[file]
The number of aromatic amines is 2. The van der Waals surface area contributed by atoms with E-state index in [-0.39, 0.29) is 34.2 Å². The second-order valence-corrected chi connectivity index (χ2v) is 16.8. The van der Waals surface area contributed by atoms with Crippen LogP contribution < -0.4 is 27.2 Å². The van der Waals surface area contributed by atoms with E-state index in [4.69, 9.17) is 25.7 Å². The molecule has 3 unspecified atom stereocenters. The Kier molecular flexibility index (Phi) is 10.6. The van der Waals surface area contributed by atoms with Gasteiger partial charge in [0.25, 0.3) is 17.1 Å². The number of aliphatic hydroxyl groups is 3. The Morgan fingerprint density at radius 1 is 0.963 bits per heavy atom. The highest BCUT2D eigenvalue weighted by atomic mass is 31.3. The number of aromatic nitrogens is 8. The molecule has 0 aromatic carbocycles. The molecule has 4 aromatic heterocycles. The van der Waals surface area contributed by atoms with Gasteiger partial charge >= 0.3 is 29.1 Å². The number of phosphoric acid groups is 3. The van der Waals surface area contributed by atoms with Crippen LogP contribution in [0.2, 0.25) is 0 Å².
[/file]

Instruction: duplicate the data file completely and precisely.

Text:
The number of aromatic amines is 2. The van der Waals surface area contributed by atoms with E-state index in [-0.39, 0.29) is 34.2 Å². The second-order valence-corrected chi connectivity index (χ2v) is 16.8. The van der Waals surface area contributed by atoms with Crippen LogP contribution < -0.4 is 27.2 Å². The van der Waals surface area contributed by atoms with E-state index in [4.69, 9.17) is 25.7 Å². The molecule has 3 unspecified atom stereocenters. The Kier molecular flexibility index (Phi) is 10.6. The van der Waals surface area contributed by atoms with Gasteiger partial charge in [0.25, 0.3) is 17.1 Å². The number of aliphatic hydroxyl groups is 3. The Morgan fingerprint density at radius 1 is 0.963 bits per heavy atom. The highest BCUT2D eigenvalue weighted by atomic mass is 31.3. The number of aromatic nitrogens is 8. The molecule has 0 aromatic carbocycles. The molecule has 4 aromatic heterocycles. The van der Waals surface area contributed by atoms with Gasteiger partial charge >= 0.3 is 29.1 Å². The number of phosphoric acid groups is 3. The van der Waals surface area contributed by atoms with Crippen LogP contribution in [0.2, 0.25) is 0 Å².